Although Peyton Manning has yet to officially confirm that he will retire after Super Bowl 50, it is difficult to assume otherwise. After all, cameras caught Manning saying, “Hey, listen, this might be my last rodeo. So, it sure has been a pleasure,” as he embraced Bill Belichick after the Broncos’ AFC Championship game victory over the Patriots. This exchange, coupled with Manning’s on and off the field woes (injuries, declining performance, and HGH allegations), lead one to believe that Super Bowl 50 will indeed be Manning’s final game.
With that being said, Peyton Manning and the Broncos go into Super Bowl 50 as heavy underdogs. Current projections have the Panthers favored to win by 6, and rightfully so. The Panthers have an offense that’s clicking on all cylinders and a defense that’s sturdy enough to take on any offense in the league.
Some may argue that the Broncos have a fighting chance as long as Peyton Manning remains healthy, but the reality is, Peyton Manning is no longer the “team carrying” quarterback that we have grown accustomed to seeing. Manning has gotten to a point in his career in which it is difficult for him to simply manage games. Without the Broncos’ number one ranked defense, the team would not be in the position they are in today.
In order for the Broncos to defeat the Panthers in Super Bowl 50, they will have to ride their number one ranked defense and just hope that Manning can successfully manage the game.
Regardless of the outcome of Super Bowl 50, Peyton Manning’s legacy has been solidified. He will go down as one of the greatest players to ever play the game, period. Could Manning silence some of his critiques by winning a second Super Bowl and improving his post season record? Most certainly. Does Manning “need” to win Super Bowl 50 to solidify his legacy? Absolutely not.
Winning Super Bowl 50 would be a great way for Manning to cap his 18-year Hall of Fame career, but the reality is, this single game does not make or break his legacy. Just take a glance at the NFL record books to see the undeniable effect that Manning has had on the game:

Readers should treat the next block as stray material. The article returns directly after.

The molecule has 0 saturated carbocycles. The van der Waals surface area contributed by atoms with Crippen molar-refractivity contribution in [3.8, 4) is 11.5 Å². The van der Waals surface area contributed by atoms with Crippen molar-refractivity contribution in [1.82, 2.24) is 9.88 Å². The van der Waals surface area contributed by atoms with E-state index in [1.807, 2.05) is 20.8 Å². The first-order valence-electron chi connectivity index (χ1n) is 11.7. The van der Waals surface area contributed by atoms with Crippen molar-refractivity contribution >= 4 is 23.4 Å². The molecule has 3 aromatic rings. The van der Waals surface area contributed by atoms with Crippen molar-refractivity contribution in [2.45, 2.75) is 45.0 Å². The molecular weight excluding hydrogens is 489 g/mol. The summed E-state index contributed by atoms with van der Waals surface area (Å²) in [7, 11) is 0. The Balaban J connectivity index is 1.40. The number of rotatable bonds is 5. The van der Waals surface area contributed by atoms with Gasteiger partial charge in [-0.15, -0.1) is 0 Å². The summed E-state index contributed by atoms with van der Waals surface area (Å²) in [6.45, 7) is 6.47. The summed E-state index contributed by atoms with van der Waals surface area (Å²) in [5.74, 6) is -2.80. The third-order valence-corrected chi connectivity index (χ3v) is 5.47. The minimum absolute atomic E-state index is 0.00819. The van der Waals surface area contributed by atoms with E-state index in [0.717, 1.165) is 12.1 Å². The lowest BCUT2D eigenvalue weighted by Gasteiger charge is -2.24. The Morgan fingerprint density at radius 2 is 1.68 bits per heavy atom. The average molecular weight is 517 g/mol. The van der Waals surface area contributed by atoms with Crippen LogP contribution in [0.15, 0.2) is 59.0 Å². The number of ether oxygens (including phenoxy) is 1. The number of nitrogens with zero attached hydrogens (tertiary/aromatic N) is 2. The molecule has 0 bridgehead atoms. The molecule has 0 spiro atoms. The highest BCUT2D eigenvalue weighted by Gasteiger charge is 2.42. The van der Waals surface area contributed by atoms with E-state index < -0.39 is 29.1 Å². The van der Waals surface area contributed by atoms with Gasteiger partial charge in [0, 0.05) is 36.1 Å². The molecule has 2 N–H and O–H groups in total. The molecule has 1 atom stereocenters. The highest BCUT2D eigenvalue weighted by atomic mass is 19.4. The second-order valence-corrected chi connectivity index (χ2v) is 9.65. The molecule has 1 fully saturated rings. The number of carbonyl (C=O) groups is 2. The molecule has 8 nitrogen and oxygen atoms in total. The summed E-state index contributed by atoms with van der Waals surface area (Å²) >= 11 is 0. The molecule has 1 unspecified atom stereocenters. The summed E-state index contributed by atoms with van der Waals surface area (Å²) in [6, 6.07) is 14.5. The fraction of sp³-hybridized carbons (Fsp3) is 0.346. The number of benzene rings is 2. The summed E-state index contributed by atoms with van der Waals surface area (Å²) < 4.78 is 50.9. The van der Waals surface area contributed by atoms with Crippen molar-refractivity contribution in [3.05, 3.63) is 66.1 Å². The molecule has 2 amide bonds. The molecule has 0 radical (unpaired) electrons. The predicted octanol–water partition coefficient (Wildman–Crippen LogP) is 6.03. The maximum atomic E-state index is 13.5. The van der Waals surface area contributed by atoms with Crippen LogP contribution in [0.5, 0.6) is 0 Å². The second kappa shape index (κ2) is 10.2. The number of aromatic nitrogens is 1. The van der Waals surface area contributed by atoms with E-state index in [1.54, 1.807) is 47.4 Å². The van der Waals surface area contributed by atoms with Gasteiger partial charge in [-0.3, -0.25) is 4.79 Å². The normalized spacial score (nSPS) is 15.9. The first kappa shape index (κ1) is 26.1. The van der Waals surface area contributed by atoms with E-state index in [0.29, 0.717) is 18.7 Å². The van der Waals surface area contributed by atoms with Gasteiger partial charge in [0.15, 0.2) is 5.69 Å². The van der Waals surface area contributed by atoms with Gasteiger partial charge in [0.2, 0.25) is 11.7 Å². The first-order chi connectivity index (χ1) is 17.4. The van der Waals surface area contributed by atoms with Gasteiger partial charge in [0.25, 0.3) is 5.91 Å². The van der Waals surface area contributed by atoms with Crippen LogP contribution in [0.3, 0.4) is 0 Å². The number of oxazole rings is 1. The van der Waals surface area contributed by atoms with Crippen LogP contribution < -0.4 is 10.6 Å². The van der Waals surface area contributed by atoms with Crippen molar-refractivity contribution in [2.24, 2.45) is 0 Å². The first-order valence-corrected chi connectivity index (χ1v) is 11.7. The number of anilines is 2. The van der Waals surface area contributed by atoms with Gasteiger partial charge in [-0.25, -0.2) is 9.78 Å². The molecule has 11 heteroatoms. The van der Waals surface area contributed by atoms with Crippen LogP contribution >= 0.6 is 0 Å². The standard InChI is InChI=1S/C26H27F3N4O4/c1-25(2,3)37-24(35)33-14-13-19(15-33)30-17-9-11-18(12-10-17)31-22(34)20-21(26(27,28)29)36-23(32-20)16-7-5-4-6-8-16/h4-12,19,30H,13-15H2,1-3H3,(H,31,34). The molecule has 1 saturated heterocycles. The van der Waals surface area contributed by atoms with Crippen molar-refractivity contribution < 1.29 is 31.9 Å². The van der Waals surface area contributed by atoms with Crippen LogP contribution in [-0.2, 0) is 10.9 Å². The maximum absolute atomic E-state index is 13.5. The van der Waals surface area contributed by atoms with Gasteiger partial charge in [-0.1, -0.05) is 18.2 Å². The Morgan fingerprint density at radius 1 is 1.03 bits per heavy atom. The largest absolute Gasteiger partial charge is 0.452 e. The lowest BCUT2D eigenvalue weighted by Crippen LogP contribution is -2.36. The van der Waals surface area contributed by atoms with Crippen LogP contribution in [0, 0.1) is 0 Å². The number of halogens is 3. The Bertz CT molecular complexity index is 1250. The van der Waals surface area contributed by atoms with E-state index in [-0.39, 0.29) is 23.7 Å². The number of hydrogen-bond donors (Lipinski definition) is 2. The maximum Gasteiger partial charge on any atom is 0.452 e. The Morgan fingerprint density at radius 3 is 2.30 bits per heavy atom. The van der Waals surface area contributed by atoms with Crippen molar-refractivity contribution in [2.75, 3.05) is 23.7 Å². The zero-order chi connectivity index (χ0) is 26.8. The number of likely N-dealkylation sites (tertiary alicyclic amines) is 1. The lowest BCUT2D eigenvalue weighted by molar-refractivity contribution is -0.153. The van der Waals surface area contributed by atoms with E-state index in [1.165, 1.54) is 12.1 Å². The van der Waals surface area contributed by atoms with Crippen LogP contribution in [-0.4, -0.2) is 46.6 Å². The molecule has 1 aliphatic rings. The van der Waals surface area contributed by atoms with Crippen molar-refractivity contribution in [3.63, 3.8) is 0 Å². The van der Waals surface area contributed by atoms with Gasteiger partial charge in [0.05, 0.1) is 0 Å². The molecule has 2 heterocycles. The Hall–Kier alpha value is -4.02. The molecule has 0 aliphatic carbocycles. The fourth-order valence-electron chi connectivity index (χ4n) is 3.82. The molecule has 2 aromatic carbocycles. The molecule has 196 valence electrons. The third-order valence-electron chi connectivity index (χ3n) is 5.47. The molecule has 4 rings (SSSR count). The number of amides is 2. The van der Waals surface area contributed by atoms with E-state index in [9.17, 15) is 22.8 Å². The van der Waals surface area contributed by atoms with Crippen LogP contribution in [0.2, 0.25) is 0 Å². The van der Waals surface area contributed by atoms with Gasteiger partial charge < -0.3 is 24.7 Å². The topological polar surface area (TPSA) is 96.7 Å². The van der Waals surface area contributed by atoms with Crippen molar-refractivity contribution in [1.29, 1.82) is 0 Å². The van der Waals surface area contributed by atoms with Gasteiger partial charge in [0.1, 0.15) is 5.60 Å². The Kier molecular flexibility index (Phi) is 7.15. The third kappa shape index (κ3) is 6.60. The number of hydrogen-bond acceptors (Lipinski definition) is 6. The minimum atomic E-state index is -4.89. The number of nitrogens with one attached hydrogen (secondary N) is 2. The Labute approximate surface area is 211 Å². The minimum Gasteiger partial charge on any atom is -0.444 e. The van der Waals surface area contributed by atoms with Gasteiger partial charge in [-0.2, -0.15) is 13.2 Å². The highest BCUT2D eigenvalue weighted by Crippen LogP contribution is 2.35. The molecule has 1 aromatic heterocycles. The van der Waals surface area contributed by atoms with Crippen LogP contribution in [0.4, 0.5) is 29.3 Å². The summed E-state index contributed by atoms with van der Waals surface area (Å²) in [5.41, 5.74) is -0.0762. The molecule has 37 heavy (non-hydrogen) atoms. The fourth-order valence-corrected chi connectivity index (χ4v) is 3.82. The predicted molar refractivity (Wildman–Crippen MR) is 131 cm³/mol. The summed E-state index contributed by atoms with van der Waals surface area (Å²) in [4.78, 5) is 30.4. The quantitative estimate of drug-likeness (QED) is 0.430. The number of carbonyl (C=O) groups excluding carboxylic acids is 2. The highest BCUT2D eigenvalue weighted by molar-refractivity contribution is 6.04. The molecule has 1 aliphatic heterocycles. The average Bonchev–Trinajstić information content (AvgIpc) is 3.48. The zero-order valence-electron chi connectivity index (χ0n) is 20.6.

- NFL career passing touchdown record: 509
- Single season touchdown record (2013): 55
- Most passing yards, season (2013): 5,477
- Most games throwing for 300+ yards: 86
- Most passing touchdowns in a single game (tied, 2013): 7
- Most games with a passing rating higher than 105: 92
- Most games with a perfect passer rating of 158.3: 5
- Most seasons with 350+ completions: 9
- Most games completing 80-percent passing: 16
- Highest yards-per-game, season (2013): 342.31
- Most seasons passing for 4,000+ yards: 13
- Most consecutive seasons with 25+ touchdowns: 15
- One of two quarterbacks to ever beat all 32 teams (along with Brett Favre)
There is something to be said about an individual with that many elite records to his name. The reality is, Manning is special. What makes him special is not his natural skills and abilities, but his mindset. Manning has what is known in the psychology world as a “growth mindset.” An individual with a growth mindset believes that one’s talents and abilities can always be developed further through effort and persistence. This mindset is what has allowed Manning to achieve all that he has in his legendary career.
In the grand scheme of things, legacy encompasses much more than NFL records and Super Bowl victories. It includes the intangible effect that one has had on the game.
When you look at Peyton Manning, you don’t only see an amazing quarterback, but you also see an incredible teammate and role model. The respect and dignity with which Manning approaches the game is unparalleled. He treats everyone around him with humility and class, including fans, reporters, and opponents. Unfortunately, his body of work will not fully be appreciated until he is no longer playing the game.
Here’s to the G.O.A.T! Enjoy this last one, regardless of the outcome. #TeamManning
Stats courtesy of SBNation.com 2014